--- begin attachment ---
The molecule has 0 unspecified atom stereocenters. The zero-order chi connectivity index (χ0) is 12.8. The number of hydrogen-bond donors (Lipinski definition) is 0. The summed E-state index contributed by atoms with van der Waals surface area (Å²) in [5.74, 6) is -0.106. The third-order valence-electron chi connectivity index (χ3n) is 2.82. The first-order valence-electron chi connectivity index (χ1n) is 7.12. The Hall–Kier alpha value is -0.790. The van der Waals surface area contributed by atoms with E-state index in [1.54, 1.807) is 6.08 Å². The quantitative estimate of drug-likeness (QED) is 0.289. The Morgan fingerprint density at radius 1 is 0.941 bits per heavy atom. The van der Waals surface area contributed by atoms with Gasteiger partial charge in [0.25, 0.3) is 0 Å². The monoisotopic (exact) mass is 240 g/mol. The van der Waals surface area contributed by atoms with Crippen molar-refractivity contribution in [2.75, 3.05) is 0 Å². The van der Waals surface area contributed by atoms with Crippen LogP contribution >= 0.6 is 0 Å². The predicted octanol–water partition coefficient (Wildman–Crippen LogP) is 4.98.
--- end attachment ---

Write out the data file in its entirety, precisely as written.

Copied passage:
The molecule has 0 unspecified atom stereocenters. The zero-order chi connectivity index (χ0) is 12.8. The number of hydrogen-bond donors (Lipinski definition) is 0. The summed E-state index contributed by atoms with van der Waals surface area (Å²) in [5.74, 6) is -0.106. The third-order valence-electron chi connectivity index (χ3n) is 2.82. The first-order valence-electron chi connectivity index (χ1n) is 7.12. The Hall–Kier alpha value is -0.790. The van der Waals surface area contributed by atoms with E-state index in [1.54, 1.807) is 6.08 Å². The quantitative estimate of drug-likeness (QED) is 0.289. The Morgan fingerprint density at radius 1 is 0.941 bits per heavy atom. The van der Waals surface area contributed by atoms with Gasteiger partial charge in [0.25, 0.3) is 0 Å². The monoisotopic (exact) mass is 240 g/mol. The van der Waals surface area contributed by atoms with Crippen molar-refractivity contribution in [2.75, 3.05) is 0 Å². The van der Waals surface area contributed by atoms with Crippen LogP contribution >= 0.6 is 0 Å². The predicted octanol–water partition coefficient (Wildman–Crippen LogP) is 4.98.